The fact finder is granted significant discretion in determining noneconomic damages because, as discussed, there is no objective measure to determine the adequacy of such compensation. See Dawson, 107 S.W.3d at 751; Dollison, 79 S.W.3d at 249. However, its discretion is not unlimited. In FTCA cases, courts will often look to previous reported damage awards in the state to determine the claimant's recovery for noneconomic damages. See, e.g., Lebron, 279 F.3d at 325-29. Even so, “[b]ecause the facts of each case are different, prior damages awards are not always controlling . . . .” Id. at 326. Where unique facts are presented that are not reflected by controlling caselaw, a court may depart from prior damage awards. Id.

1. Mental Anguish

In both personal injury and wrongful death cases, a plaintiff may seek recovery for past and future mental anguish. Texas PJC - General Negligence, Intentional Personal Torts & Workers' Compensation (2020), PJC 28.3, 29.3-29.6 & comments. Recovery for mental anguish is permitted in personal injury cases in which the defendant's conduct caused serious bodily injury. City of Tyler v. Likes, 962 S.W.2d 489, 496 (Tex. 1997). Mental anguish is also recoverable for injuries of such a “shocking and disturbing nature that mental anguish is a highly foreseeable result, ” including suits for wrongful death and actions by bystanders for a close family member's serious injury. Id.

Where the plaintiff herself has been seriously injured, mental anguish may be inferred by the fact finder. Popkowsi v. Gramza, 671 S.W.2d 915, 919 (Tex, App.-Houston [1st Dist.] 1984, no writ); see also City of Tyler, 962 S.W.2d at 495. However, the fact finder “cannot automatically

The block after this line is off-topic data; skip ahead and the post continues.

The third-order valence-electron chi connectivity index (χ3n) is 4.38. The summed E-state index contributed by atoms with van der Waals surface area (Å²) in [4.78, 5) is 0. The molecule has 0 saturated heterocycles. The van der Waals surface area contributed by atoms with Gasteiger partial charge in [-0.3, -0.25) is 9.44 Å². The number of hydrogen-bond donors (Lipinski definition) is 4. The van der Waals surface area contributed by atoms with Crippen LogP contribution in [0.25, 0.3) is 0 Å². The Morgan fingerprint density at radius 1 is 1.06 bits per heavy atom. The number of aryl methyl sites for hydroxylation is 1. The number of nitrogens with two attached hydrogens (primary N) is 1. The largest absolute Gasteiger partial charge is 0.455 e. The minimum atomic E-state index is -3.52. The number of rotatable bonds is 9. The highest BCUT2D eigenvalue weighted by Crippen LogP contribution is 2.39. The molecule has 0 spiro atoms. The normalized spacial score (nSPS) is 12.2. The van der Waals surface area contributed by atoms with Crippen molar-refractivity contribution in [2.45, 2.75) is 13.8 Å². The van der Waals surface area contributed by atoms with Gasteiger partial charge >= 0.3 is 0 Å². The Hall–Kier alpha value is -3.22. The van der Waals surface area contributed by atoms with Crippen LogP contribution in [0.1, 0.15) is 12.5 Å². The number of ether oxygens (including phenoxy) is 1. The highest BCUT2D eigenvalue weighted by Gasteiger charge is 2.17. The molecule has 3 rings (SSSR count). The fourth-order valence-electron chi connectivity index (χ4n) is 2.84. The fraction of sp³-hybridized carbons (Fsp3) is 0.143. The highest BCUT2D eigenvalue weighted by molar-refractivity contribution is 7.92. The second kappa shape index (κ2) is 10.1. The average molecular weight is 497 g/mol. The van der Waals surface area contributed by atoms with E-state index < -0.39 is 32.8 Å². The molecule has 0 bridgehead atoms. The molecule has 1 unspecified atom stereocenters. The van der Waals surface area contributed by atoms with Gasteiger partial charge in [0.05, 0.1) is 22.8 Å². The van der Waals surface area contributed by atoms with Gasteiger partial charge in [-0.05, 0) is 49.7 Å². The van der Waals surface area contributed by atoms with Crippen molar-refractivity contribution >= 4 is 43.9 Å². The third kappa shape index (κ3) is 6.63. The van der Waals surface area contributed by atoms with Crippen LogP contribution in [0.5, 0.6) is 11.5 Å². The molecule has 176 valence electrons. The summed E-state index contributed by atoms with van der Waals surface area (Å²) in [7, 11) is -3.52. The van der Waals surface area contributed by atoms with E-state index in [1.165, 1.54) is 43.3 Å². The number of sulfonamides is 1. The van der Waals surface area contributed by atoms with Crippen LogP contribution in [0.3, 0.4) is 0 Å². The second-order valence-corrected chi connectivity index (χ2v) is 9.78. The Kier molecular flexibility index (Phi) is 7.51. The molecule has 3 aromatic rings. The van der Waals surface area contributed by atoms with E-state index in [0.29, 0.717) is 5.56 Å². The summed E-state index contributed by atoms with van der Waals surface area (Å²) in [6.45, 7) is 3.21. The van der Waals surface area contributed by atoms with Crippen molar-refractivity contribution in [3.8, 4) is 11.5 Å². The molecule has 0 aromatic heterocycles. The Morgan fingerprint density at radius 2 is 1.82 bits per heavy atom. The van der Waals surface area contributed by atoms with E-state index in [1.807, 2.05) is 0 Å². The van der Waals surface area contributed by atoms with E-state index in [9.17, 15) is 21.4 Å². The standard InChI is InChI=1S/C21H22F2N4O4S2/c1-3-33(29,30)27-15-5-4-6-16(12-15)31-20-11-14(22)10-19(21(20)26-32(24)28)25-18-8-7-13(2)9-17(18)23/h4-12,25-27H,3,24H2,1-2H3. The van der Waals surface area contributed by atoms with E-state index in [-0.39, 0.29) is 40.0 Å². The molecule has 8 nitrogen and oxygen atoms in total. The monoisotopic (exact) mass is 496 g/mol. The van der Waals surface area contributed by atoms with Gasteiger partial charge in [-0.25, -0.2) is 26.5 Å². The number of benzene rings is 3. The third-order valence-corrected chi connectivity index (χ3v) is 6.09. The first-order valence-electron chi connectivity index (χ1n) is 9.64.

infer mental anguish once any physical injury is sustained.” Katy Springs & Mfg., Inc. v. Favalora, 476 S.W.3d 579, 595 (Tex. App.-Houston [14th Dist.] 2015, pet. denied) (emphasis in original). The fact finder, instead, should “consider the traumatic nature of the injury as a factor” in determining its award. Id.

In cases where the plaintiff is seeking recovery for mental anguish as a bystander, a plaintiff is required to establish that:

(1) The plaintiff was located near the scene of the accident, as contrasted with one who was a distance away from it; (2) The plaintiff suffered shock as a result of a direct emotional impact upon the plaintiff from a sensory and contemporaneous observance of the accident, as contrasted with learning of the accident from others after its occurrence; and (3) The plaintiff and the victim were closely related, as contrasted with an absence of any relationship or the presence of only a distant relationship.

United Svcs. Auto. Ass'n v. Keith, 970 S.W.2d 540, 542 (Tex. 1998).